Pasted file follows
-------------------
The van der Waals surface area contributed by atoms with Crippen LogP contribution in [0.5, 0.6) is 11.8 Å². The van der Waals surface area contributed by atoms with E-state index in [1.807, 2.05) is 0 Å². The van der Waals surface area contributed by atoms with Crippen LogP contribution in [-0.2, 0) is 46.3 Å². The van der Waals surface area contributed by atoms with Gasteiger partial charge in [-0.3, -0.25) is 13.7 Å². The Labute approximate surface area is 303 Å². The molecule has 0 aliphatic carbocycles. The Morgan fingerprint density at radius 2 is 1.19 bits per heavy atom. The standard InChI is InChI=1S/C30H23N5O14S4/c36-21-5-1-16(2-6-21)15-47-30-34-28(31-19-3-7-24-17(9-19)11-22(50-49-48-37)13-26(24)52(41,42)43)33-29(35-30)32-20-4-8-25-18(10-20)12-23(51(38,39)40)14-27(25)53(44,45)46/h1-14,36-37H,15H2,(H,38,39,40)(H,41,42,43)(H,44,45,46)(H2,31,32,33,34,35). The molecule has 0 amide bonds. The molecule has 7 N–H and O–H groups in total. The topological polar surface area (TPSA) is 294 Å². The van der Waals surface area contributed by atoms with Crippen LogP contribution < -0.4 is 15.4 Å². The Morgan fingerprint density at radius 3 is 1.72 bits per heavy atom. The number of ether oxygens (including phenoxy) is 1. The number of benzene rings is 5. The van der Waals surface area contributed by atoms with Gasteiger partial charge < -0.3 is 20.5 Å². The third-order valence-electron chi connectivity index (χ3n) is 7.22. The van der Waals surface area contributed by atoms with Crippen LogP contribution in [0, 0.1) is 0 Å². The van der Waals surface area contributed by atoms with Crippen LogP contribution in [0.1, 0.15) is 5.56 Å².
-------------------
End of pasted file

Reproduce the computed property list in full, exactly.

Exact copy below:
The van der Waals surface area contributed by atoms with Crippen LogP contribution in [0.5, 0.6) is 11.8 Å². The van der Waals surface area contributed by atoms with E-state index in [1.807, 2.05) is 0 Å². The van der Waals surface area contributed by atoms with Crippen LogP contribution in [-0.2, 0) is 46.3 Å². The van der Waals surface area contributed by atoms with Gasteiger partial charge in [-0.3, -0.25) is 13.7 Å². The Labute approximate surface area is 303 Å². The molecule has 0 aliphatic carbocycles. The Morgan fingerprint density at radius 2 is 1.19 bits per heavy atom. The standard InChI is InChI=1S/C30H23N5O14S4/c36-21-5-1-16(2-6-21)15-47-30-34-28(31-19-3-7-24-17(9-19)11-22(50-49-48-37)13-26(24)52(41,42)43)33-29(35-30)32-20-4-8-25-18(10-20)12-23(51(38,39)40)14-27(25)53(44,45)46/h1-14,36-37H,15H2,(H,38,39,40)(H,41,42,43)(H,44,45,46)(H2,31,32,33,34,35). The molecule has 0 amide bonds. The molecule has 7 N–H and O–H groups in total. The topological polar surface area (TPSA) is 294 Å². The van der Waals surface area contributed by atoms with Crippen LogP contribution < -0.4 is 15.4 Å². The Morgan fingerprint density at radius 3 is 1.72 bits per heavy atom. The number of ether oxygens (including phenoxy) is 1. The number of benzene rings is 5. The van der Waals surface area contributed by atoms with Gasteiger partial charge < -0.3 is 20.5 Å². The third-order valence-electron chi connectivity index (χ3n) is 7.22. The van der Waals surface area contributed by atoms with Crippen LogP contribution in [0, 0.1) is 0 Å². The van der Waals surface area contributed by atoms with Crippen LogP contribution in [0.1, 0.15) is 5.56 Å².